What a lot Rebecca and I learned today and we were leading the course! We had been inspired by Christopher Booker’s
Seven Basic Plots for some time but it was the first time that we had a chance to share it with teachers.
So what did we learn?
In order for children to work with blueprints there are some ways of working that need to be in place and they are
- Book talk to allow children to respond personally to a text. If you keep going for long enough and value all responses so much more comes out than you might expect
- Comparing and contrasting texts which can be simply achieved by asking the question – have you come across anything else like this? This opens up the discussion for the links that children might make.
- Sharing other texts that are like the particular blueprint that you are using which will allow you to collect and categorise. This helps to show children that blueprints are common patterns regardless of genre and culture.
In writing we found the blueprints helped children to invent stories. We started the inventing session as in this post but once people had decided what their characters were we asked them to attach what they had developed so far to a blueprint. We all had the same characters a woman who was selling shark burgers on the beach and a shark who wanted this to stop (don’t ask how we came up with this). People chose either the quest, tragedy or rags to riches and briefly worked out what would happen at each stage of the story.
- The shark (sharky) saw the shark burgers being sold and decides he wants to stop it.
- He sets off to do this by rounding up all the other sharks and convincing them to follow him to a safe place so they set off.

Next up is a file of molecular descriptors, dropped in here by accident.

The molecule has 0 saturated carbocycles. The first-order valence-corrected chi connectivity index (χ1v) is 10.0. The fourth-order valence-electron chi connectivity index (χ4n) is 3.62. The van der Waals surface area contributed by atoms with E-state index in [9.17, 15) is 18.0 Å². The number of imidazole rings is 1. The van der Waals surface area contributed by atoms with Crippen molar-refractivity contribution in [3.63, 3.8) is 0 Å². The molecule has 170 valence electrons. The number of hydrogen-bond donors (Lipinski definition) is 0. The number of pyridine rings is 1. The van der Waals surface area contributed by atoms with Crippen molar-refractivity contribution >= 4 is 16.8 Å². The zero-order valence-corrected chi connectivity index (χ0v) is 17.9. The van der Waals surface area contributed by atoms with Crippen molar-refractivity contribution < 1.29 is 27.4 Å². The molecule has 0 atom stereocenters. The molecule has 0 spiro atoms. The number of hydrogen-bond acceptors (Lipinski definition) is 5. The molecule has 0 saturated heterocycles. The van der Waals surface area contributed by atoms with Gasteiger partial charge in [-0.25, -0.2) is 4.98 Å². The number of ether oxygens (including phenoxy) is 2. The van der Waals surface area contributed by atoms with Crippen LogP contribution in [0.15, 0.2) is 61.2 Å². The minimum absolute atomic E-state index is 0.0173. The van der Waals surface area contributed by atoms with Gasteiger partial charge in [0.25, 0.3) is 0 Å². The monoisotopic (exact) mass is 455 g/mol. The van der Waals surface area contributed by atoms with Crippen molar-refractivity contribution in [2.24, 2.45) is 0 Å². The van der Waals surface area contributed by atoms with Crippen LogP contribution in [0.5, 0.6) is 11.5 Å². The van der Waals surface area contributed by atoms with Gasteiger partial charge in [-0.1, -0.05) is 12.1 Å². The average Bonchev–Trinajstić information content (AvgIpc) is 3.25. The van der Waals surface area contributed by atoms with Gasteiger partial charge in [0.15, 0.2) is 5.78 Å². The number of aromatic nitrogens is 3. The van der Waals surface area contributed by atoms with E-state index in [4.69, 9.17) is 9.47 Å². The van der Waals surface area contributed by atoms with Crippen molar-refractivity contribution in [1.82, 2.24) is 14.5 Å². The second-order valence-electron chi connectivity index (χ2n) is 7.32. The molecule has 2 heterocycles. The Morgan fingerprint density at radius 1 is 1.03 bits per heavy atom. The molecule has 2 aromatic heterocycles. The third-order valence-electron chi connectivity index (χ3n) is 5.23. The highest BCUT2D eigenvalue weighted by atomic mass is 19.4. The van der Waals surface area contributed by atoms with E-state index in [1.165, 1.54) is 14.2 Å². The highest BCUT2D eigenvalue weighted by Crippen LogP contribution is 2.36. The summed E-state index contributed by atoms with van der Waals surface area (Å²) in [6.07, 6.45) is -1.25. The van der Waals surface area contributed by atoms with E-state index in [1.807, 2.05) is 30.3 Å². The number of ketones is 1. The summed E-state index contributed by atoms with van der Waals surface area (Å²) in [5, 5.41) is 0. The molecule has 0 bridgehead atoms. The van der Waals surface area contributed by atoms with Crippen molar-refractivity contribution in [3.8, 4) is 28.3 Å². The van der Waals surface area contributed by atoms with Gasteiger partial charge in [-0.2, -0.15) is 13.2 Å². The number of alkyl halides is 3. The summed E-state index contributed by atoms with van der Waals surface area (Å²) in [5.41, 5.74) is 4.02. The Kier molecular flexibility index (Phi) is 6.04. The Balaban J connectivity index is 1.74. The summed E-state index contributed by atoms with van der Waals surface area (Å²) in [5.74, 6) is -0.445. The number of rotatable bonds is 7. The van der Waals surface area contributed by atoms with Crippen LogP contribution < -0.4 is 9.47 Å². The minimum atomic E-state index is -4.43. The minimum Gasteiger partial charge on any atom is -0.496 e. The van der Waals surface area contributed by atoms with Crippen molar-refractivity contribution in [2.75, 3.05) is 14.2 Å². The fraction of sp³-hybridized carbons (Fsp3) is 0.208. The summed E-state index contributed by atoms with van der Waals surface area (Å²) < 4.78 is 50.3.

- Things start to go wrong. It’s hard to find a safe place and shark burgers have become a world wide favourite and everyone wants them.
- Shark hunting becomes a necessity to feed this hunger and because the sharks are all in one place they are easy to kill
- Sharky and all of the other sharks are hunted to extinction
In fact I have paraphrased this last part. What was actually said (and please remember this was teachers) ‘They were all killed and the sea turned red with their blood’. So, what sort of blueprint do you think this group followed?
This is an oral activity. Once the story is agreed it is very easy to map it.
What this type of activity helped us to see is that very often when children invent their own text they frequently start off with a character and something happening to them but find it very difficult to work this through to a resolution. By starting with anchoring in a blueprint we can now begin to layer up with detail. We can think about how we want our readers to feel at each point of the story, we can think about how we reveal character through out the story, we can add clues as to what is going to happen because we are clear about the whole story, we can add a motif to run through the story, we can decide where the cliff hangers and hooks need to be. And we can start to elaborate at each point to our retelling.
One of the things that teachers wanted in order to continue their thinking about this was a place where they could start to collect books and their blueprints so I have set up two places. I am slowly writing posts that exemplify each blueprint and you can leave a comment sharing the title and author. Or you can go to our website and fill in a very simple form that will collate suggestions.